Paul Murrell: There’s almost always been a convertible in my garage ever since first getting my licence. My parents were far too sensible to buy a convertible, but I was hooked the first time I went for a spin with my very attractive cousin in her MG TF. Mostly my convertibles were sports cars (Honda S600, Singer 9, Jensen Healey, Triumph TR3A, MG Special, Porsche 911 Speedster).
Driving with the roof down brings you closer to the real motoring experience (although passing three-day-old road kill is one part of the experience I could do without). It also enhances the impression of speed, without necessarily having to travel very fast. Without exception, they all leaked in the rain (the Honda had a nasty trick of gathering water on the rear shelf of the detachable hardtop and throwing it down the back of your neck the first time you braked, the Porsche sends so much water around the base of the windscreen and into your lap that it’s affectionately known as “The Bathtub”).
The good news is modern convertibles are almost as watertight as sedans – whether they remain so over the years remains to be seen – and raising and lowering the roof is considerably easier than it once was. There’s another benefit as you get older: getting in and out of a roofless car is easier (although some convertibles are almost impossible to get into with the roof up). Despite the prevailing opinion that they are sexier than closed cars, in my experience most members of the female gender will complain that topless motoring is “too hot, too cold, too windy, too sunny, too wet, too dusty”, but there is nothing to compare with an early morning blast through Galston Gorge (or somewhere equivalent) first thing on a cold and frosty morning with the roof down and the heater cranked up.
Isaac Bober: Convertibles are perhaps my least favourite mode of transport. And anyone who bangs on about a drop-top getting your closer to ‘motoring nirvana’, or who dribbles into your ear about how wonderful it is to feel the wind in your hair is either lying, bald, or trying to sell you something. Probably a topless car.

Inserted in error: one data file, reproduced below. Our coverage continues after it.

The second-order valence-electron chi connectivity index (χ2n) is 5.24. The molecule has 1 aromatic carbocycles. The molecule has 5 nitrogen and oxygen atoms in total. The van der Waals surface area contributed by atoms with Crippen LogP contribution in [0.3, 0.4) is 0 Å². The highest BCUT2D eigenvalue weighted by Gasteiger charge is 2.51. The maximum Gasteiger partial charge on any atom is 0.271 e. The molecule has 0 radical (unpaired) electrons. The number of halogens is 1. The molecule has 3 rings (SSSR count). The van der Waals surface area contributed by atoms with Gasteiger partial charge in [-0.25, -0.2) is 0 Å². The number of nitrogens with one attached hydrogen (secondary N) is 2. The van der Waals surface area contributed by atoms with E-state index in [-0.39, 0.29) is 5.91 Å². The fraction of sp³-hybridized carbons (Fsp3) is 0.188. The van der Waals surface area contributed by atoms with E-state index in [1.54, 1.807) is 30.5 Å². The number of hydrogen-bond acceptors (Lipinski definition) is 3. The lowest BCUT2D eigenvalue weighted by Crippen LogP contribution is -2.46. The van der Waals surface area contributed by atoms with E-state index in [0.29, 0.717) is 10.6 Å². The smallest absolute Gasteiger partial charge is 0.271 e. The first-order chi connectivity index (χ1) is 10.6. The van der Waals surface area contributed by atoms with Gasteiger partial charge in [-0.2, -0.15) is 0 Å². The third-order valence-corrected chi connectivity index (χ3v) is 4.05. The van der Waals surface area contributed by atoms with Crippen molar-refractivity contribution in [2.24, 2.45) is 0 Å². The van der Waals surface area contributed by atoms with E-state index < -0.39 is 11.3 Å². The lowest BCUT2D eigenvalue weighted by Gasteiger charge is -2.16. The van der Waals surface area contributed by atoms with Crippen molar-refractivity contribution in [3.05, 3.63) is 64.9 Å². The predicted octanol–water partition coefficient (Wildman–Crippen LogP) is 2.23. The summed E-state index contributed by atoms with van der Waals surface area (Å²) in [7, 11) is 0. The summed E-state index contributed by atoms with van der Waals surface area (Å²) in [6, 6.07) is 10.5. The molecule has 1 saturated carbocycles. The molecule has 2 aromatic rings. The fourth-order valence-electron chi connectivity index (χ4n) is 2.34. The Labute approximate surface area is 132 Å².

I’ve spent my fair share of seat time piloting convertibles of all description with the most memorable being a jaunt around Tuscany in a Rolls-Royce Drophead Coupe. The sun was shining and we were wafting around the hills of Tuscany in someone else’s million dollar ragtop. Sounds wonderful, right. Well it wasn’t and we spent just about every single moment of that half-day drive with the roof up. Stay with me…
And another time was almost literally the polar opposite of that, with a Melbourne to Sydney ferrying of an Ariel Atom. Not strictly a convertible, it has neither a roof nor, beyond a small strip of plastic, a windscreen. And that drive was fun for about 30 seconds. Why? It rained. The entire way.
The main problem of dropping the top of a convertible and going for a drive is, if you’ve got hair and you punt the thing along at highway speed the wind will whip your hair around until after a minute or two it feels like great clumps of hair are being torn out of your scalp. And once you’ve endured 30 minutes of that, you’ll arrive at your destination looking like you’ve been dragged through a hedge backwards. And probably severely sunburnt too.
Oh, and up until now-ish most convertible were about as structurally rigid as a waterlogged tissue box. Sure, they’re better now, but you’ll still feel the wind in your hair while driving them and you’ll still, 30 seconds, later wish you didn’t. Grumpy old man, out.